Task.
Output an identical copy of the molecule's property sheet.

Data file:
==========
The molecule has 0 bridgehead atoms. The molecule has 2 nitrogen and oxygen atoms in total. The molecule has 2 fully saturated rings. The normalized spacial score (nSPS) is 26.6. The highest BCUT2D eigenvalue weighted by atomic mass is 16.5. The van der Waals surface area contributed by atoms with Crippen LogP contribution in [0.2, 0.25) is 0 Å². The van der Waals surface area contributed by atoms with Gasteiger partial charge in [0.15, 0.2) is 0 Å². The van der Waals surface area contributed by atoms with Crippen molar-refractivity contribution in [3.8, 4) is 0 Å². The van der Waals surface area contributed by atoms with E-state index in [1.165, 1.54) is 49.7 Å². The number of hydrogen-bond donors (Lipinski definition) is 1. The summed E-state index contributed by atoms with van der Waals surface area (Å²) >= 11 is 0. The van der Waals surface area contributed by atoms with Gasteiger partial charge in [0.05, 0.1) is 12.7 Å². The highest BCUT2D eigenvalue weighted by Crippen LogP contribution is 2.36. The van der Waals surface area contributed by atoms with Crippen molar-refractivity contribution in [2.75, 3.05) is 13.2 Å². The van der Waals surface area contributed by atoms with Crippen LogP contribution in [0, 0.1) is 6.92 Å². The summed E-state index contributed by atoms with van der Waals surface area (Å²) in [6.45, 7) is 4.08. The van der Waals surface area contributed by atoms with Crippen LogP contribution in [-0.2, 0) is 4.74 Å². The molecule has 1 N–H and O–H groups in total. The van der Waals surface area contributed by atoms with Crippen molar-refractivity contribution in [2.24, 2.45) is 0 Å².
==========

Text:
The molecule has 0 bridgehead atoms. The molecule has 2 nitrogen and oxygen atoms in total. The molecule has 2 fully saturated rings. The normalized spacial score (nSPS) is 26.6. The highest BCUT2D eigenvalue weighted by atomic mass is 16.5. The van der Waals surface area contributed by atoms with Crippen LogP contribution in [0.2, 0.25) is 0 Å². The van der Waals surface area contributed by atoms with Gasteiger partial charge in [0.15, 0.2) is 0 Å². The van der Waals surface area contributed by atoms with Crippen molar-refractivity contribution in [3.8, 4) is 0 Å². The van der Waals surface area contributed by atoms with E-state index in [1.165, 1.54) is 49.7 Å². The number of hydrogen-bond donors (Lipinski definition) is 1. The summed E-state index contributed by atoms with van der Waals surface area (Å²) >= 11 is 0. The van der Waals surface area contributed by atoms with Gasteiger partial charge in [0.05, 0.1) is 12.7 Å². The highest BCUT2D eigenvalue weighted by Crippen LogP contribution is 2.36. The van der Waals surface area contributed by atoms with Crippen molar-refractivity contribution in [2.75, 3.05) is 13.2 Å². The van der Waals surface area contributed by atoms with Crippen LogP contribution in [0, 0.1) is 6.92 Å². The summed E-state index contributed by atoms with van der Waals surface area (Å²) in [6.45, 7) is 4.08. The van der Waals surface area contributed by atoms with Crippen LogP contribution in [-0.2, 0) is 4.74 Å². The molecule has 1 N–H and O–H groups in total. The van der Waals surface area contributed by atoms with Crippen molar-refractivity contribution in [2.24, 2.45) is 0 Å².